Does excellence have an expiration date? Is there a cap on comebacks? Can grit and faith only go so far?
The Lightning are about to find out.
For the first time in the past three postseasons, they find themselves down two games heading into Game 5 of a playoff series.
Following a 3-2 overtime loss to Colorado in Game 4 of the Stanley Cup final Wednesday at Amalie Arena, Tampa Bay needs to win the final three games of the series to claim a third straight championship.
The Lightning got themselves into this position, as they nearly did so many times before this postseason, by falling behind early in a series. Only this time, it might finally catch up to them.
Tampa Bay didn’t trail in Wednesday’s game until the end (and coach Jon Cooper still has doubts about that), but there were signs of trouble in the the third period. Colorado stepped up its forecheck, forcing turnovers in the Lightning zone, and the Bolts seemed content to flip the puck out to relieve the pressure.
The Avalanche carried the majority of the play in overtime, holding a 10-3 advantage in shots on goal. Colorado’s defensemen jumped into the rush, creating coverage issues for Tampa Bay and great scoring chances for itself.
Lightning goaltender Andrei Vasilevskiy kept the score tied as long as he could, making a left leg save on a Valeri Nichushkin shot from point-blank range, flashing his glove to rob Logan O’Connor on a breakaway and reacting quickly to block a Gabriel Landeskog chance from the left circle.
But there was little he could do when the Lightning got caught making a change (and the Avalanche might have had too many players on the ice) just over 12 minutes into the extra period.
Colorado goaltender Darcy Kuemper quickly moved the puck to Artturi Lehkonen at the blue line, and Lehkonen threaded a pass to Nazem Kadri as he raced into the offensive zone. Kadri got behind defenseman Mikhail Sergachev and beat Vasilevskiy under the right arm for the decisive goal.
It was the difference between winning and losing, between a tied series with three games to go and a two-game deficit.
Do the Lightning have one last comeback in them? They’d better hope.
History is hanging by a thread.
Here is how we graded the Lightning’s performance in Game 4:
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The Avalanche had an advantage in offensive zone time in the first period but trailed in shots (23-22), shots on goal (17-4) and, most importantly, on the scoreboard (1-0) after the first 20 minutes.
That was largely because Colorado couldn’t get shots to the net, as Tampa Bay got into shooting lanes and blocked 12 shots in the period.
The Avalanche trailed by just a goal thanks to the work of Kuemper, who got off to a strong start two nights after being pulled in the second period of Game 3. He stopped 16 shots in the period, allowing only Anthony Cirelli’s put-back goal after taking an Erik Cernak shot off his mask, dislodging it, before Cirelli flipped the rebound over Kuemper’s stick from the crease.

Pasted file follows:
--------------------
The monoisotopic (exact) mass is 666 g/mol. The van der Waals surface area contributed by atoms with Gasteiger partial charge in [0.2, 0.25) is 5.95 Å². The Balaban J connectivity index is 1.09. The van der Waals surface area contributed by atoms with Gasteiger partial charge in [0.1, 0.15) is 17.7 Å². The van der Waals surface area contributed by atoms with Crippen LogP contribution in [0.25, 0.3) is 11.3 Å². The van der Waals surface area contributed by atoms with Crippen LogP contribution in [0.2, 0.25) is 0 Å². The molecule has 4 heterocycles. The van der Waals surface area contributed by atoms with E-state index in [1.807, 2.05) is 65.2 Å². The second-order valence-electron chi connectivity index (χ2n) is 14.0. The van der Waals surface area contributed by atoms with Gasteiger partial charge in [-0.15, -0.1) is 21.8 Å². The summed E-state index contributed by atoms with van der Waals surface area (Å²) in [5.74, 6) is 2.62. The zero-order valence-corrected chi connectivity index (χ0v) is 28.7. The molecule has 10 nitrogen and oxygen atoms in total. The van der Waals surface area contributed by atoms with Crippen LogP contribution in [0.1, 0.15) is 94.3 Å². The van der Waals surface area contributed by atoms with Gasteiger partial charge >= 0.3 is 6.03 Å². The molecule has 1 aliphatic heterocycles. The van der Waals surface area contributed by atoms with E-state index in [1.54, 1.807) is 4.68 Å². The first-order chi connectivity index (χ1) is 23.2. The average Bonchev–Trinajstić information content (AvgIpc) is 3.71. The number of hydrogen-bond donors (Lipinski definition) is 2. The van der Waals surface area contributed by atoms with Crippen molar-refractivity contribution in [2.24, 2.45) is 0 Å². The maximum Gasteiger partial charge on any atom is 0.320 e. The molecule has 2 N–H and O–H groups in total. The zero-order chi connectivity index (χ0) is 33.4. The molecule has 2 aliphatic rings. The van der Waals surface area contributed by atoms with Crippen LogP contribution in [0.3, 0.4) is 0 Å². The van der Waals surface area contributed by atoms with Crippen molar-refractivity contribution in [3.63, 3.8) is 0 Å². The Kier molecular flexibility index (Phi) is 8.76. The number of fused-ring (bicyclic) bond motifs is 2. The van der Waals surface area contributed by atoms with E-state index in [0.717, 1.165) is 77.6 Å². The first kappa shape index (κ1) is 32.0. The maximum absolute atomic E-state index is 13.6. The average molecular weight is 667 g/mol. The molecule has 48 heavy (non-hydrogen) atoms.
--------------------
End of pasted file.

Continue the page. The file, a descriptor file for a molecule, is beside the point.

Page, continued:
Cirelli’s goal, just 36 seconds into the game, marked the first time in the series the Lightning scored first.
You can block all the shots you want, but if you’re down a man and can’t get the puck out of your zone, eventually it’s going to wind up in the back of your net.
That’s what happened just over five minutes into the second period, when a Mikko Rantanen shot deflected off Nathan MacKinnon’s skate into the net, tying the score at 1.
The Lightning kept to their structure on the penalty kill but missed two chances to clear the puck out of their zone, including once by Ryan McDonagh just prior to the goal.
Lightning defenseman Victor Hedman is one of the best-skating defensemen in the NHL, and he showed why in the second period.
Hedman twice found open ice in the neutral zone and skated end-to-end, creating scoring chances for his team.
The first time, just over six minutes into the period, he drew a hooking penalty from defenseman Bowen Byram, putting the Lightning on the power play.
Four-and-a-half minutes later, Hedman skated around defenseman Jack Johnson and backhanded a shot from the right faceoff dot that beat Kuemper over the leg pad on the stick side to put Tampa Bay back ahead, 2-1.
Hedman might not have won the Norris Trophy this season, but there aren’t many better.
Nico Sturm originally was awarded the goal and probably deserved most of the credit as the Avalanche tied the score early in the third period.
As Sturm drove the net, Darren Helm’s shot from above the right point rebounded right to him. Sturm backhanded the puck into the slot, and it went off the right leg of Andrew Cogliano into the net to make the score 2-2 less than three minutes into the period.
The goal ultimately went to Cogliano, since he was the last Colorado player to touch the puck before it went into the net.
Grade: E, for equalizer
Taking a toll
Sergachev was in visible pain following two of his game-high eight blocked shots. Steven Stamkos was slow to get up off the ice after absorbing one of his four.
Still, on a night in which the Lightning blocked 35 shots and delivered 29 hits (while taking 41), Cernak and Cirelli seemed to get the worst of things.
Cernak went the dressing room after taking a MacKinnon blast from the left point off his left leg during the second period. ESPN’s Emily Kaplan reported that Cernak didn’t appear to be putting any weight on the leg.
Though he reappeared on the bench, Cernak did not return to the ice, leaving Tampa Bay with five defensemen for the remainder of the game.
Cirelli was tripped by Landeskog below the goal line in the Colorado end and appeared to make contact with Alex Killorn’s skate blade with his right arm as he fell with just over a minute left in the second period. He returned at the start of the third, but Brandon Hagel took faceoffs in his place for the remainder of the game.
Grade: G, for gutsy
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